Or select individually:
- The Pile Of Cash That Everyone Wants To See Gone
- Actually, Gold Isn’t Just A Worthless Rock
- Here’s Why Hyper Republicans Are Going To Crush The Democrats This Year
- There Are Far Better Places To Die Than America
- The 60-Year-Old World Credit Bubble That Could Be Deflating Right Now
Corporate America's large, un-spent cash-horde has become the latest obsession among economists and other pundits.
In theory, America has plenty of dry power, but as The Big Picture has pointed out, there's little compelling reason for corporate America to invest when there's so much slack and unused capacity in the system. Add in general unease, and you can see why the system is so stuck.
Now come up with a solution for what to do with the cash, and we might be able to get things going without more stimulus.
Yesterday, money manager and writer James Altucher wrote a column slamming gold, arguing that ultimately it was just a worthless rock. And to back it up, he cited various periods when gold didn't return that much.
The folks at MF Mine Fund argue that Altucher cherry picked a period that coincided with the peak of the previous boom, and as such they've put together this chart, breaking the time since 1968 down to three periods. As you can see, only in the middle one do equities out perform. The norm over the last 40+ years is for gold to outperform.
If elections are even half won simply by voter turnout, then this chart shows why the Democrats are toast this year. Republicans have far more momentum than at any other time in two decades, according to survey data from Pew Research.
56% of Republican voters are 'more enthusiastic' about voting this year, while only 42% of Dems are. This is shown below.
As usual, should the Democrats' voter turnout prove far weaker than the Republicans', then they'll have the young to blame:
Younger voters favour the Democratic candidate in their district by a wide margin, yet only half say they are certain to vote. People 50 and older heavily favour the Republican candidate and about eight-in-10 say they are certain to vote.
Come on, Dems... it's time to forget about 'policies' and just focus on rolling out P. Diddy with some more Vote Or Die shirts...
A morbid survey from the Economist Intelligence Unit ranks countries by which would be the best place for a person to pass away. Basically, they've examined end-of-life care across the world, one area where the U.S. notoriously spends a fortune on.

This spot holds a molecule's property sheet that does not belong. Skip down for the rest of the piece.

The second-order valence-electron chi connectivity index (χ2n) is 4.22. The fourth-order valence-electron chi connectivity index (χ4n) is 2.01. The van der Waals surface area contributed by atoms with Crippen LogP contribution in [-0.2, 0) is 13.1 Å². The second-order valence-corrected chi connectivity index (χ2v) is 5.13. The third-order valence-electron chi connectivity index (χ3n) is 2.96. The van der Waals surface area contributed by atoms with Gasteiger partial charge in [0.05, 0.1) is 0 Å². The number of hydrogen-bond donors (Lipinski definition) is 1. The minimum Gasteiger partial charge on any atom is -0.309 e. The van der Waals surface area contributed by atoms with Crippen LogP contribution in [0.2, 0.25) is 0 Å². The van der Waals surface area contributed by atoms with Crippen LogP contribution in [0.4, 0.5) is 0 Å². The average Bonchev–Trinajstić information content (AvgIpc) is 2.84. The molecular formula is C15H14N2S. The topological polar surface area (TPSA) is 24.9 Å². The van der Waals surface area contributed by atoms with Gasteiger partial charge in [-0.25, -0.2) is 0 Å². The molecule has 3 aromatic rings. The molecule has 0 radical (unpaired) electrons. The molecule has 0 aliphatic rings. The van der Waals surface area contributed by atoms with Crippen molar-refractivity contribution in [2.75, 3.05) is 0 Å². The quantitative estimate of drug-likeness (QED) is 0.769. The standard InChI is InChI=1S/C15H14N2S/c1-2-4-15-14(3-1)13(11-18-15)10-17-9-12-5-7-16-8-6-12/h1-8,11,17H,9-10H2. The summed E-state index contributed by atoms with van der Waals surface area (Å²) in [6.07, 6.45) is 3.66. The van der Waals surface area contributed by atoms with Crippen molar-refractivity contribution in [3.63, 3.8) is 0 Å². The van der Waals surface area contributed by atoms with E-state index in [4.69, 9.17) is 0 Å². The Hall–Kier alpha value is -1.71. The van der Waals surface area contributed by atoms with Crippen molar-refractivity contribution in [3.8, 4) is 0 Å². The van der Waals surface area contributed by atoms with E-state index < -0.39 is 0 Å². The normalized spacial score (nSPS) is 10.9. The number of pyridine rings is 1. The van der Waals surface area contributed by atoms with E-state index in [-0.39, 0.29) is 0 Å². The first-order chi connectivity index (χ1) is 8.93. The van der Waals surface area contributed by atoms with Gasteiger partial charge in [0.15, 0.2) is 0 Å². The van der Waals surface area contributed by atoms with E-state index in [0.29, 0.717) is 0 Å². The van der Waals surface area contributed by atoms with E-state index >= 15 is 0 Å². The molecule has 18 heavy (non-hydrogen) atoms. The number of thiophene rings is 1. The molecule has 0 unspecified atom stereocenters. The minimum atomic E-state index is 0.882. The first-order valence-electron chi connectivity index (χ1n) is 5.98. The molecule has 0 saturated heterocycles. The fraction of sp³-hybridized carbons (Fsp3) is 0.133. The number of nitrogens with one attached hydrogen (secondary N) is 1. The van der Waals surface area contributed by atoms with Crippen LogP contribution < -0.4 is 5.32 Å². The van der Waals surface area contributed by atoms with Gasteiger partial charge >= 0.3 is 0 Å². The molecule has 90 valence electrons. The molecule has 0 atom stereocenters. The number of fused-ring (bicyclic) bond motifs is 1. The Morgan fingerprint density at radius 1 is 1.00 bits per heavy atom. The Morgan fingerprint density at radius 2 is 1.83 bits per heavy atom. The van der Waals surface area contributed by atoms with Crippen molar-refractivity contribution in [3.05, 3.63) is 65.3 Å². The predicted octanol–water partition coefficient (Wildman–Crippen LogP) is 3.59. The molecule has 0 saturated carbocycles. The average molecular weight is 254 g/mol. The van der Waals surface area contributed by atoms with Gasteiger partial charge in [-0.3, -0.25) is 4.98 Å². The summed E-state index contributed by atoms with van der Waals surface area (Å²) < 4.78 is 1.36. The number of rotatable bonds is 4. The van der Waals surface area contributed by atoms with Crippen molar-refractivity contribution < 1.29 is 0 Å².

Thing is, when it comes to 'quality of death' (end of life care), the U.S. is halfway down this list, and Britain takes the top slot.
For all the health-care system's faults, British doctors tend to be honest about prognoses. The mortally ill get plentiful pain killers. A well-established hospice movement cares for people near death, although only 4% of deaths occur in them. For similar reasons, Australia and New Zealand rank highly too.
China, Russia, Brazil, and India sit near the very bottom of the Economist's 40-nation ranking, mostly due to a lack of respect for 'dignity in death'. Still, if you're sufficiently wealthy then you can probably pay your way to a decent passing anywhere.
Worries are expanding over whether or not the global economic recovery is going to be able to persist with banks not lending to consumers. That lack of lending is a result of individuals, corporations, and banks preferring to pay off old debts rather than take on new debt or provide new loans.
Christopher Laird explains this chart as follows:
The point of emphasising it's from the end of WW2 is that we are not talking merely about a banking crisis, or whatever. We are talking about the deleveraging of the greatest economic/finance bubble in history. Once the level of leverage reached 60 to 1, it becomes impossible to stay ahead of the deleveraging, even for central banks. The implications are staggering. Every major economy in the world is involved. The outcomes of deleveraging this monster bubble, represented by the green oval, will be what I term Credit Crisis II. At 60 to 1 leverage, a loss of 1 to 2% wipes out the capital.
Laird does not specify what that leverage amounts to, but from our understanding it means total leverage within the world financial system. That means everything from individuals, to corporations, to banks and governments. That means, in this scenario, that the world currently stands at 60 to 1, where we are leveraged 60 to the 1 of real reserves we actually have.
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